No workarounds (yet)

Unfortunately, it isn’t possible to simply cut and paste the design from Adobe Illustrator into the Design Space as that would save a lot of issues. Similarly, it isn’t possible to print directly to the Maker as a cutting plotter – the only way to interface it is to use the Design Space.

My thoughts

I purchased my Cricut with an aim to sell my own branded merchandise that I would design myself, as well as gifts for friends and relatives. My recent use of my Cricut for prototyping cartons and boxes is an added benefit.

That said, I didn’t expect to have to pay a subscription service for what I consider to be a cutting plotter that I had – in good faith – purchased outright. For me to create any workable design, there’s no way on earth I could design an entire project using the Design Space’s own tools and therefore must rely on the Upload button to do nothing more than import a design I’ve already to created to a cutting plotter I’ve already bought. It’s the equivalent of buying a car and then the manufacturer saying “you can turn right 20 times a month but if you want to turn right more than that you have to subscribe to our turn-right service”.

I can’t begin to describe how frustrated this makes me feel. It is up there with bad ideas such as the Juicero (a subscription juice service best described by Youtuber Critikal – language warning), or the Fine Bros attempt to trademark the word “React”.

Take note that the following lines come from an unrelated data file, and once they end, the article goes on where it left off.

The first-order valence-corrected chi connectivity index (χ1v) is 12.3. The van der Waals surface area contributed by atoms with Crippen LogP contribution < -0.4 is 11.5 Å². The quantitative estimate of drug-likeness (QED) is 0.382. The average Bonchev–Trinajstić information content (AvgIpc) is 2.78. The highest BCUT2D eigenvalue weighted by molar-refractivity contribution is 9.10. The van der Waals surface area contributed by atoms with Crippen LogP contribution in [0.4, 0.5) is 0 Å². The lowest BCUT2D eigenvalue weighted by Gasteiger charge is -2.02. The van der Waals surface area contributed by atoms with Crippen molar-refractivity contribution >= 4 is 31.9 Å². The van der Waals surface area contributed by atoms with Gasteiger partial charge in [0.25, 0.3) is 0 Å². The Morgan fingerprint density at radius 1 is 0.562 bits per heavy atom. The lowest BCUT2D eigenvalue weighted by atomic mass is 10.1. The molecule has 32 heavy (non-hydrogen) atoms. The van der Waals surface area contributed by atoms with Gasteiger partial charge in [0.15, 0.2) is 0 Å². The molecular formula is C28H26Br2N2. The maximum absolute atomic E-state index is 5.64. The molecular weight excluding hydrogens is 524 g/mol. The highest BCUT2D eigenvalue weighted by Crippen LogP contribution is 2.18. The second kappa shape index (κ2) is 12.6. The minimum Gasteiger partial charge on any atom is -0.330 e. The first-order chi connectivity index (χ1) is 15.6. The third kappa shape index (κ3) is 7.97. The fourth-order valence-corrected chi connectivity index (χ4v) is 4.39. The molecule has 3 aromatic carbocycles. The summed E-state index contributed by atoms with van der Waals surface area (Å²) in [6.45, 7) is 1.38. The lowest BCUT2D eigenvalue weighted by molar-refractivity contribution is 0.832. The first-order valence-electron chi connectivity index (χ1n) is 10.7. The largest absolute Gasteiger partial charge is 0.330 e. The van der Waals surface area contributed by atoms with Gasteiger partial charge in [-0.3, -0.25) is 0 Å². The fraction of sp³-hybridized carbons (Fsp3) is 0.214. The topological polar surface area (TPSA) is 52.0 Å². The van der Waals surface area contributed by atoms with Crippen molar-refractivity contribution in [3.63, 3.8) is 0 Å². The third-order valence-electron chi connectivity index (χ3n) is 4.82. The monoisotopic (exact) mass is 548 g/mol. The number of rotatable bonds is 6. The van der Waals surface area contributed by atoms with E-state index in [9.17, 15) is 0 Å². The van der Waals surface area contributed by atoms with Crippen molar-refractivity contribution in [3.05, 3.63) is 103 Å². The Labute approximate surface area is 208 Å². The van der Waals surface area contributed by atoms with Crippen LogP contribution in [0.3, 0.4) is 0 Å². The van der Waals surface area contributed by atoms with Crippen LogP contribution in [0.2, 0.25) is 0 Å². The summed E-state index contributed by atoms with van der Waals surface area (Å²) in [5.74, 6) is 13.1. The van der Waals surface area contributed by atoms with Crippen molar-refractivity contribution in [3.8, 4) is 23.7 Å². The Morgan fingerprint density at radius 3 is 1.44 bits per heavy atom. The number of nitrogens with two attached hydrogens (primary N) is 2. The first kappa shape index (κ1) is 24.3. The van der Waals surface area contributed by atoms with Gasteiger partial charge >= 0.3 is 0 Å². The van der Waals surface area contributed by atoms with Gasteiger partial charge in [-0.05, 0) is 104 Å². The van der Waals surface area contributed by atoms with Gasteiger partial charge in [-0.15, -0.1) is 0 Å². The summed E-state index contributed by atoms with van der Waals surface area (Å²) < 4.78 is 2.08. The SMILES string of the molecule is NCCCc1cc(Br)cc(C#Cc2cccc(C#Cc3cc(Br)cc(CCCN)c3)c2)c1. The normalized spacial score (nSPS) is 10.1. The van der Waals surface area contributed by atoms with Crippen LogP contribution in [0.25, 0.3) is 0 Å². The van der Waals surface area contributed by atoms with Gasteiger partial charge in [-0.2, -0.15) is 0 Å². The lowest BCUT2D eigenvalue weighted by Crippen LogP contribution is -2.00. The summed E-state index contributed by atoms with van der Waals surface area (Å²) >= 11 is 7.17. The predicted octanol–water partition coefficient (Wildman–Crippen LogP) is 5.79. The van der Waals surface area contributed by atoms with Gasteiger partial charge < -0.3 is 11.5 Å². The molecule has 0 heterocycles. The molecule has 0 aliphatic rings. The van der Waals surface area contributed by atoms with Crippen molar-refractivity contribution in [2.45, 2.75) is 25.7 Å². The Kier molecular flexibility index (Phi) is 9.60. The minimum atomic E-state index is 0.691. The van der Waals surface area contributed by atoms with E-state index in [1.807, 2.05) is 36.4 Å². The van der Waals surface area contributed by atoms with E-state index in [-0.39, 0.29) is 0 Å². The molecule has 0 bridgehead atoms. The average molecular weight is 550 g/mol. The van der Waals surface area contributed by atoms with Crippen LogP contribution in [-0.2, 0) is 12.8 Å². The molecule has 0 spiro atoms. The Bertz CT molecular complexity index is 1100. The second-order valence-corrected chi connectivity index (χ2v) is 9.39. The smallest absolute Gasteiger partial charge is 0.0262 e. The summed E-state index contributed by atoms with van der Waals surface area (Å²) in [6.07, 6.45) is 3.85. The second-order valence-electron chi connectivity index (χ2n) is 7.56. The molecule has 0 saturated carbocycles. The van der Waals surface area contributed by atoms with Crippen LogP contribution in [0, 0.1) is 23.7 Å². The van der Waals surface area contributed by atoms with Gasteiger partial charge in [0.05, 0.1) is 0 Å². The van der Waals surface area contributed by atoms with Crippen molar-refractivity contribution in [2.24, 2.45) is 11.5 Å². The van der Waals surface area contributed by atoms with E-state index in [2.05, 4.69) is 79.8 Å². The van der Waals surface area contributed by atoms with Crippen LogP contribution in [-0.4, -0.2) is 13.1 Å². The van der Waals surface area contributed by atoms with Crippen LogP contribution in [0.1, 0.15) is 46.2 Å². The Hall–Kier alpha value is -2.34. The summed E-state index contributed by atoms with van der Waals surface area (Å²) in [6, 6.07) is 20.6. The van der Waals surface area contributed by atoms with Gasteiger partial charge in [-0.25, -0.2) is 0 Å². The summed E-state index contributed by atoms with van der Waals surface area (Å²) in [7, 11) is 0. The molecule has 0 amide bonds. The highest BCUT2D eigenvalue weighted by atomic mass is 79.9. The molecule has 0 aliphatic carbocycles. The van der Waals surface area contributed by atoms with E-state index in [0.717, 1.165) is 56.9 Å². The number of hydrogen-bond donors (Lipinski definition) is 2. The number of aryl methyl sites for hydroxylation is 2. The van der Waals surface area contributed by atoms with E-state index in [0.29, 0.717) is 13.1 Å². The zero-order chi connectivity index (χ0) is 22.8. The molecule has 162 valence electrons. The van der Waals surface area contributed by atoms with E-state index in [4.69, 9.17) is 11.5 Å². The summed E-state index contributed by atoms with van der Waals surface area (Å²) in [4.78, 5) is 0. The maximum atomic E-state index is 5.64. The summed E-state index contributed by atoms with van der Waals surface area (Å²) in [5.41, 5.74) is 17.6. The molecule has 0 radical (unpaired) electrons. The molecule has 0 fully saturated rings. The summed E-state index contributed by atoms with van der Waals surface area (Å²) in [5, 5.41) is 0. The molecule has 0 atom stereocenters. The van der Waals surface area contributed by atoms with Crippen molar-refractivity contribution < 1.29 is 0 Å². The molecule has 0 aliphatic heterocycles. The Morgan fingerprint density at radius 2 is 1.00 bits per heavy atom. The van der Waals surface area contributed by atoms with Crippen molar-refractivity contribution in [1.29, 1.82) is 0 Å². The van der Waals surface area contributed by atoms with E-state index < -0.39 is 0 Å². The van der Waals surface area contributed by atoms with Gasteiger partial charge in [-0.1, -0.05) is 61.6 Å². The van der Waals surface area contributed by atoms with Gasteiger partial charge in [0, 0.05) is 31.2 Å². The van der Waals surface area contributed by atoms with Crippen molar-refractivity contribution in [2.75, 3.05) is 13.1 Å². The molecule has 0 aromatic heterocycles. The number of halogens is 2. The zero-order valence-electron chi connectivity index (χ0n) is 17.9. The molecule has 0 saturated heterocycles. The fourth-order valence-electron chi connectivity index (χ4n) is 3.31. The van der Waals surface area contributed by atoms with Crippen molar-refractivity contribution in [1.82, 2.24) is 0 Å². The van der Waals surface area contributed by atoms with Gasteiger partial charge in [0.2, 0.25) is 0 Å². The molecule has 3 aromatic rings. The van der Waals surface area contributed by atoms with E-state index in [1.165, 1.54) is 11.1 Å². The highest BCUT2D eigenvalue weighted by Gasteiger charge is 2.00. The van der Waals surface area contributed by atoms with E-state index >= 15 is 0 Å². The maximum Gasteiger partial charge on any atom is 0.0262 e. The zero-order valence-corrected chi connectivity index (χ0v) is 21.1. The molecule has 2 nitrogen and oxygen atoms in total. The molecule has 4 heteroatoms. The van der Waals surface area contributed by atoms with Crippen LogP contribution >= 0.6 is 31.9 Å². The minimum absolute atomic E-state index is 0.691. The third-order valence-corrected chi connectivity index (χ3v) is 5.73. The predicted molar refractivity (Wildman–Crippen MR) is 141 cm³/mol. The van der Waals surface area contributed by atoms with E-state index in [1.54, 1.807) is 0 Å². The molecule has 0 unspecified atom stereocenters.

Cricut’s own shot in the foot is also a perfect opportunity for rivals in the space such as the Silhouette Cameo will take advantage of this situation and use it as a unique selling proposition (i.e. we won’t make you pay to use this software).

If the idea of the subscription for uploading art is to fund the servers where the art is stored, perhaps give users the opportunity to save files locally, provide better import options or better overall tools that are available on services such as Chili Publisher or Canva.

Designers in my space are already paying subscriptions such as Adobe Creative Cloud, Office 365, Dropbox and the like… and this is a tool aimed at a home-based maker community that do this as a hobby.

I hope that Cricut realises it has made a terrible mistake and reconsiders its decision; and in the meantime there is a petition on Change.org to let Cricut know the opinions out there.

Why are food labels hard to read?